And we've just started our roundtable exchange about Tom Frank's What's the Matter with Kansas over at the TPMCafe Book Club. Greg Anrig, Todd Gitlin and Ed Kilgore have just posted their thoughts on the book and Tom will be responding later.

Also later today, help TPM with a pressing diction problem! 'Toady' and 'lickspittle' aren't doing the job for Sen. Pat Roberts, seeing as they convey shameless sycophancy, rather than a degraded willingness to do any and all of Karl Rove's dirty work. And 'hack', while appropriate in meaning, is simply too shopworn and colloquialized to serve the purpose.

Late Update: By popular demand, we've just opened a Sen. Roberts new epithet thread at TPM Cafe.

RNC product testing a

RNC product testing a new tactic in Kentucky?

Gov. Ernie Fletcher tried to persuade Attorney General Greg Stumbo to dissolve the special grand jury investigating whether officials broke civil service hiring laws, according to a memo released yesterday.

In the July 5 memo from Fletcher general counsel Jim Deckard to Stumbo, the governor agreed to "suggest that mistakes may have been made" in filling state jobs that merit laws are designed to insulate from politics.

And he would take "appropriate personnel actions" against employees found to "have exercised less than good judgment."

Deckard said yesterday that Stumbo agreed to terms of the memo during a meeting over the July 4 weekend, but Stumbo disputed that.

The memo details how Fletcher would appear before the grand jury -- not under oath and with a lawyer -- to report on "new policies" regarding the hiring of civil service workers.

But Fletcher asked that the special grand jury not issue a report detailing evidence it had reviewed, and that no future grand jury take up matters already under investigation, according to the memo.

Stumbo was out of state yesterday and did not return calls. But he said in a telephone interview Sunday that the written memo "was hogwash. I wouldn't sign it."


I guess they'd call it the McConnell <$NoAd$>plan?

Just when you thought

Just when you thought it was safe to go back down to the yacht basin, the Duke story returns!

I know they're hard to keep straight. But you'll remember that one of Duke's several cronies and sugar-daddies was Thomas T. Kontogiannis, the Long Island real estate developer convicted of a far-ranging kick-back, bid-rigging and bribery scheme centering on a public school district in Queens. In addition to the millions of dollars in fraudulent contracts, about 80-grand of his money also ended up finding its way into the campaign coffers of the Queens school superintendent when she unsuccessfully ran for Congress. But then, I digress.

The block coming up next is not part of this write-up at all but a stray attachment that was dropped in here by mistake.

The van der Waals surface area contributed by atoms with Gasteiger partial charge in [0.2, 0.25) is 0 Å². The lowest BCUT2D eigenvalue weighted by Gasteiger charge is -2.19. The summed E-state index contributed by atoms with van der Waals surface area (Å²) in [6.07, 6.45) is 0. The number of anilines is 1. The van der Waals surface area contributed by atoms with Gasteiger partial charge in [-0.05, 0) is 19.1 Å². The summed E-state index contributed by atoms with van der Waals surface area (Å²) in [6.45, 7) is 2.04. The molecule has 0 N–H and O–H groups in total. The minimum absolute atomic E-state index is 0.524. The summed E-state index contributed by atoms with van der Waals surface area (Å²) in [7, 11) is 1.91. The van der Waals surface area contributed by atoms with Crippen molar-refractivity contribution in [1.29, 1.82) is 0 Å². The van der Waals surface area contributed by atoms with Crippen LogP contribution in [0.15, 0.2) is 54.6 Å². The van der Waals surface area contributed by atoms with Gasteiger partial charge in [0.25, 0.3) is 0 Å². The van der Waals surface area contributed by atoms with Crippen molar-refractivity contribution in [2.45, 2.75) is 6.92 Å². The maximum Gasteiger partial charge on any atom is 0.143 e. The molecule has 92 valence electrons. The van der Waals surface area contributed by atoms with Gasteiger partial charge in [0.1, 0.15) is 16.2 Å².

Just to review, Kontogiannis gave Duke a) a loan at wholesale rates to buy a condo in Northern Virginia, b) a million dollar loan at the same rates to buy the new manse in Rancho Santa Fe that got Duke into all the trouble, and c) bought Duke's boat, the Kelly C, from him from at what seemed to be three or four times its market value.

Somehow or another the boat money ended up getting Duke out of paying back most of the million dollar loan. But the details escape me.

In any case, one mystery to the Kontogiannis angle has always been just what Kontogiannis got from Duke for all the free money. Remember, the standard merchandise Duke sold was the corruptly-obtained defense contract. And Kontogiannis' lines of business seemed limited to real estate and large-scale municipal corruption.

So it wasn't easy to see how these two entrepreneurs could end doing business together, though the massive skein of public corruption investigations and convictions hovering around Kontogiannis did always suggest that when there was a will there'd be a way.

Indeed, when the Post's Charles Babcock asked Kontogiannis earlier this month whether all his free goodies to Duke might constitute favors of an inappropriate sort, Kontogiannis had the Copolla-esque response: "Why would I do that? I don't need the man."

Well, it turns out Duke was in a position to do Kontogiannis a favor. He faxed a letter to the Queens DA basically suggesting that he back off and cut the K-man some slack.